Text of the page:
Kelly talks to a professional home stager about colors that work, colors to avoid and putting aside your own design aesthetic.
This gives designers and stylists a unique opportunity to offer home-staging services to new and former clients. However, you may have to learn some strategies that go against your design aesthetic. For example, if your designs usually include multiple colors, you’ll have to resist your “color urge” when you’re staging a home (more on that later).
“Staging sets up the home so that potential buyers will walk into the home and respond positively to the rooms and settings, and easily see themselves in the home,” explains Roslyn Ashford of ra reDoes rooms, Inc., based in the Washington, D.C., area.
Ashford, who started her staging and decorating business in 2004, says that 87 percent of people can’t visualize their things in someone else’s home. “That’s why it’s important to depersonalize the house to make it easier for the prospective buyer to see himself or herself in the space,” Ashford says.
That could mean actually undoing a well-thought-out design that was perfect for the present homeowners, but which could turn off prospective buyers. Ouch. I’ve worked with enough homeowners to know that some people are very sensitive when it comes to discussing their belongings. As designers, we also take pride in our projects and resist any changes to them. However, putting personal feelings aside is crucial to staging, which is all about selling a home quickly and for the highest dollar amount possible.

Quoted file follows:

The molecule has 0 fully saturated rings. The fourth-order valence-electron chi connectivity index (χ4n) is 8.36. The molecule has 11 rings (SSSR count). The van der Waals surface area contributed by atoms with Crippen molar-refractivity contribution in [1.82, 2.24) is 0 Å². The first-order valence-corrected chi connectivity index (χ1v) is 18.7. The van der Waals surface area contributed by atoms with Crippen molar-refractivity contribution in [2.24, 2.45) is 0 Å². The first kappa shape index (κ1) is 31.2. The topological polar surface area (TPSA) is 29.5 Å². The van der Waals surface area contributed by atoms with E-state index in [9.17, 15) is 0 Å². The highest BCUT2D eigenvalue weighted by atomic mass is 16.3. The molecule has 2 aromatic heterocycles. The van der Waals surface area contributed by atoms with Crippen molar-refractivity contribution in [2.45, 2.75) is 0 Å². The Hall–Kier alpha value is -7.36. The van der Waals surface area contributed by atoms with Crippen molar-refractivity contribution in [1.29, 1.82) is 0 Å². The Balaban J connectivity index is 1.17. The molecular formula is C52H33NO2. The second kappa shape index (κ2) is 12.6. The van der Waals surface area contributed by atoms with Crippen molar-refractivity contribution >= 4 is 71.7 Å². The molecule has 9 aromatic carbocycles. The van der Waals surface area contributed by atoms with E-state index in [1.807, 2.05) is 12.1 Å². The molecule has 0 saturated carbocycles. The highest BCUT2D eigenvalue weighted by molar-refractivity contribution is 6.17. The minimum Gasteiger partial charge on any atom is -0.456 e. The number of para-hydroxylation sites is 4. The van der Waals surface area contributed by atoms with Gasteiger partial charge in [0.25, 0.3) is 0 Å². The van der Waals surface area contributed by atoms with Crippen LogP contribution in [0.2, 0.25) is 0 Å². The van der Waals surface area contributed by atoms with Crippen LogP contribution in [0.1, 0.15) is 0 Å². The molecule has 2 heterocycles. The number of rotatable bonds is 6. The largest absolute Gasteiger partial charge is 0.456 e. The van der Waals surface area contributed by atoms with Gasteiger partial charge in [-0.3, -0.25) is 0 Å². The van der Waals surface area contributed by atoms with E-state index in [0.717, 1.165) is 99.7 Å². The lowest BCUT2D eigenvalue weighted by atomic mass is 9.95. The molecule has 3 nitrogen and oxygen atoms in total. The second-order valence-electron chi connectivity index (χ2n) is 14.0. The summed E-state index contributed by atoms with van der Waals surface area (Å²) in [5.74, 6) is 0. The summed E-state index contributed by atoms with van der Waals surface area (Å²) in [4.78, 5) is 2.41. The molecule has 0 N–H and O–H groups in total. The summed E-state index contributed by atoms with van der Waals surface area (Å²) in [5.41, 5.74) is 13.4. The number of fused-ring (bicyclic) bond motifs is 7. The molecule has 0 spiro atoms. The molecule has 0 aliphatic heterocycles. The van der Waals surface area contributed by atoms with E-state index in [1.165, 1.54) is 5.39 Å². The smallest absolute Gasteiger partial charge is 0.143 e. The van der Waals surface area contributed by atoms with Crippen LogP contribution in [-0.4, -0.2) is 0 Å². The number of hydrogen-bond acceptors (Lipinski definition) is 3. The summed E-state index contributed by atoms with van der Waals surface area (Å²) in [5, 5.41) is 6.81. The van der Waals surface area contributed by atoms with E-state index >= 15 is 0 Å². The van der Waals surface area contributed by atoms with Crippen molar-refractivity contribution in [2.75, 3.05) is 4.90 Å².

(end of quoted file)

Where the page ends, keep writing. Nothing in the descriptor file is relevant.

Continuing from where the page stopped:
Getting back to the topic of color, I asked Ashford a few questions that I thought designers would be curious about:
What is the best approach when a client has used several paint colors throughout the house? Should they repaint or sell as is?
Ashford: Unless the homeowner has painted within the past year, they should repaint. New paint just gives everything a fresh look and feel. Using several colors throughout the house is fine, as long as they complement each other and the overall integrity of the house. Buyers are more accepting of colors these days. However, keep in mind that color preferences are geographic ⎯ what works in Charleston, S.C., may not work in New England.
Which neutral makes a home the most buyer-friendly ⎯ beige, white, off-white or gray?
Ashford: It totally depends on the style of the house and the amount of natural light. If the house is more traditional with a lot of trim and molding, a little color on the walls really emphasizes these details. So, deeper beiges, creams or grays could work well. If the house is more contemporary with large rooms and open spaces, off-white and soft grey might work better here. Keep in mind that kitchens and baths have their own built-in furniture, so having color in these spaces helps the rooms feel finished.
Are there any other colors besides neutrals that work for home staging?
Ashford: There is something about soft yellow that has consistently been an effective color in selling homes. Typically this works the best in common spaces like living or family rooms and dining rooms.
Are there any colors that should be avoided?
Ashford: Any colors that evoke a strong emotion should be avoided. Pink (in any shade), deep lavender and lime green are some examples.
Although there are other important aspects to home staging, such as furniture editing and placement, color plays a huge role, and as we know, color is personal. Dealing with a color issue also means dealing with a person’s feelings ⎯ in this case, the seller. So, you may have to gently explain that, yes, a home painted in 10 shades of pink may certainly get sold, but probably not as quickly, as easily or for as much money as a home with more subtle colors.